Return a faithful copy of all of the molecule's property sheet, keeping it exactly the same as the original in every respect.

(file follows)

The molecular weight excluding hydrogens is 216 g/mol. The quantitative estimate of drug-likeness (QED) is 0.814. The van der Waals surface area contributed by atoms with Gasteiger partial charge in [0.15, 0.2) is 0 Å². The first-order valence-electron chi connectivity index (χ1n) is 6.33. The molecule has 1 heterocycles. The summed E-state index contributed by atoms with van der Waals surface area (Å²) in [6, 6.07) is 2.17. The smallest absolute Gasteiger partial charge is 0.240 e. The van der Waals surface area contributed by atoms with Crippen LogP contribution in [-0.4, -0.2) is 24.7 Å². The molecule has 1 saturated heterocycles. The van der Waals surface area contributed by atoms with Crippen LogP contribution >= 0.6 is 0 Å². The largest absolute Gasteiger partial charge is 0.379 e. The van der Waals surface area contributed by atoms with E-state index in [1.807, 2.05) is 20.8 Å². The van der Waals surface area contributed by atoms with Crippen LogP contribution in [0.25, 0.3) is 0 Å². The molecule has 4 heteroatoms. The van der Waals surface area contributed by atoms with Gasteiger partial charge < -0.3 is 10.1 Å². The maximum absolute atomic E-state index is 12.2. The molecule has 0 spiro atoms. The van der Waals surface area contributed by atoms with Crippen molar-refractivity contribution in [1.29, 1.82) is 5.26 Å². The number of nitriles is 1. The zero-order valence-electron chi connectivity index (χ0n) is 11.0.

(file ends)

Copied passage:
The molecular weight excluding hydrogens is 216 g/mol. The quantitative estimate of drug-likeness (QED) is 0.814. The van der Waals surface area contributed by atoms with Gasteiger partial charge in [0.15, 0.2) is 0 Å². The first-order valence-electron chi connectivity index (χ1n) is 6.33. The molecule has 1 heterocycles. The summed E-state index contributed by atoms with van der Waals surface area (Å²) in [6, 6.07) is 2.17. The smallest absolute Gasteiger partial charge is 0.240 e. The van der Waals surface area contributed by atoms with Crippen LogP contribution in [-0.4, -0.2) is 24.7 Å². The molecule has 1 saturated heterocycles. The van der Waals surface area contributed by atoms with Crippen LogP contribution >= 0.6 is 0 Å². The largest absolute Gasteiger partial charge is 0.379 e. The van der Waals surface area contributed by atoms with E-state index in [1.807, 2.05) is 20.8 Å². The van der Waals surface area contributed by atoms with Crippen LogP contribution in [0.25, 0.3) is 0 Å². The molecule has 4 heteroatoms. The van der Waals surface area contributed by atoms with Gasteiger partial charge < -0.3 is 10.1 Å². The maximum absolute atomic E-state index is 12.2. The molecule has 0 spiro atoms. The van der Waals surface area contributed by atoms with Crippen molar-refractivity contribution in [1.29, 1.82) is 5.26 Å². The number of nitriles is 1. The zero-order valence-electron chi connectivity index (χ0n) is 11.0.